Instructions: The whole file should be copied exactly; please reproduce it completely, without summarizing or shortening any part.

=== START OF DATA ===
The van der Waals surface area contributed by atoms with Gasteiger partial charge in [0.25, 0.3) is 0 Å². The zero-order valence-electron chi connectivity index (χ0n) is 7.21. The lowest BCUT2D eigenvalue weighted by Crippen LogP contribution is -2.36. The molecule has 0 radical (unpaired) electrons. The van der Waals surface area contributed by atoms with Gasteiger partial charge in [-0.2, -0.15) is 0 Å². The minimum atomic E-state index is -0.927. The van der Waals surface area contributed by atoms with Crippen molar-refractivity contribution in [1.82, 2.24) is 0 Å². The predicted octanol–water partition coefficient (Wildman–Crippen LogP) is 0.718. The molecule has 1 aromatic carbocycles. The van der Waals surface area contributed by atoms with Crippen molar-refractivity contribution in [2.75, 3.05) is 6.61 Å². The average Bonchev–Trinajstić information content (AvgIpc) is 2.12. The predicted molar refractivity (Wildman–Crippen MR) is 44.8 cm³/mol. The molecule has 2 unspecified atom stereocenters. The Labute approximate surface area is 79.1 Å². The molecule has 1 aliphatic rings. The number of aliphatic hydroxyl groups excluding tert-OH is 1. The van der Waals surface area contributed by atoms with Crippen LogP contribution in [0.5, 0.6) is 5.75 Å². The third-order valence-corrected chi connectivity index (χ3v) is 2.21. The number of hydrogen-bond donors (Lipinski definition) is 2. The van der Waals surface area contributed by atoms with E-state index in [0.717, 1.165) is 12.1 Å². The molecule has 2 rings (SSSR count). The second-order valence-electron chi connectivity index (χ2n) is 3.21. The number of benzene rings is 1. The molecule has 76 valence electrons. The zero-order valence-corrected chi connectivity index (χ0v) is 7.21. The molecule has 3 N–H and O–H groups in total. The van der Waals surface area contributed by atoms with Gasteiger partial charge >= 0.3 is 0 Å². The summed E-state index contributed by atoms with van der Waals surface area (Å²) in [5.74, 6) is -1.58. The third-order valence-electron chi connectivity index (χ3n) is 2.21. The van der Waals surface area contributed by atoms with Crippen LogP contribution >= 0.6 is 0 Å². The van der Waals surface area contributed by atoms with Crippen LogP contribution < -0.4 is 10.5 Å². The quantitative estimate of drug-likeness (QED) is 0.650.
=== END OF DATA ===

The van der Waals surface area contributed by atoms with Gasteiger partial charge in [0.25, 0.3) is 0 Å². The zero-order valence-electron chi connectivity index (χ0n) is 7.21. The lowest BCUT2D eigenvalue weighted by Crippen LogP contribution is -2.36. The molecule has 0 radical (unpaired) electrons. The van der Waals surface area contributed by atoms with Gasteiger partial charge in [-0.2, -0.15) is 0 Å². The minimum atomic E-state index is -0.927. The van der Waals surface area contributed by atoms with Crippen molar-refractivity contribution in [1.82, 2.24) is 0 Å². The predicted octanol–water partition coefficient (Wildman–Crippen LogP) is 0.718. The molecule has 1 aromatic carbocycles. The van der Waals surface area contributed by atoms with Crippen molar-refractivity contribution in [2.75, 3.05) is 6.61 Å². The average Bonchev–Trinajstić information content (AvgIpc) is 2.12. The predicted molar refractivity (Wildman–Crippen MR) is 44.8 cm³/mol. The molecule has 2 unspecified atom stereocenters. The Labute approximate surface area is 79.1 Å². The molecule has 1 aliphatic rings. The number of aliphatic hydroxyl groups excluding tert-OH is 1. The van der Waals surface area contributed by atoms with Crippen LogP contribution in [0.5, 0.6) is 5.75 Å². The third-order valence-corrected chi connectivity index (χ3v) is 2.21. The number of hydrogen-bond donors (Lipinski definition) is 2. The van der Waals surface area contributed by atoms with E-state index in [0.717, 1.165) is 12.1 Å². The molecule has 2 rings (SSSR count). The second-order valence-electron chi connectivity index (χ2n) is 3.21. The number of benzene rings is 1. The molecule has 76 valence electrons. The zero-order valence-corrected chi connectivity index (χ0v) is 7.21. The molecule has 3 N–H and O–H groups in total. The van der Waals surface area contributed by atoms with Gasteiger partial charge >= 0.3 is 0 Å². The summed E-state index contributed by atoms with van der Waals surface area (Å²) in [5.74, 6) is -1.58. The third-order valence-electron chi connectivity index (χ3n) is 2.21. The van der Waals surface area contributed by atoms with Crippen LogP contribution >= 0.6 is 0 Å². The van der Waals surface area contributed by atoms with Crippen LogP contribution < -0.4 is 10.5 Å². The quantitative estimate of drug-likeness (QED) is 0.650.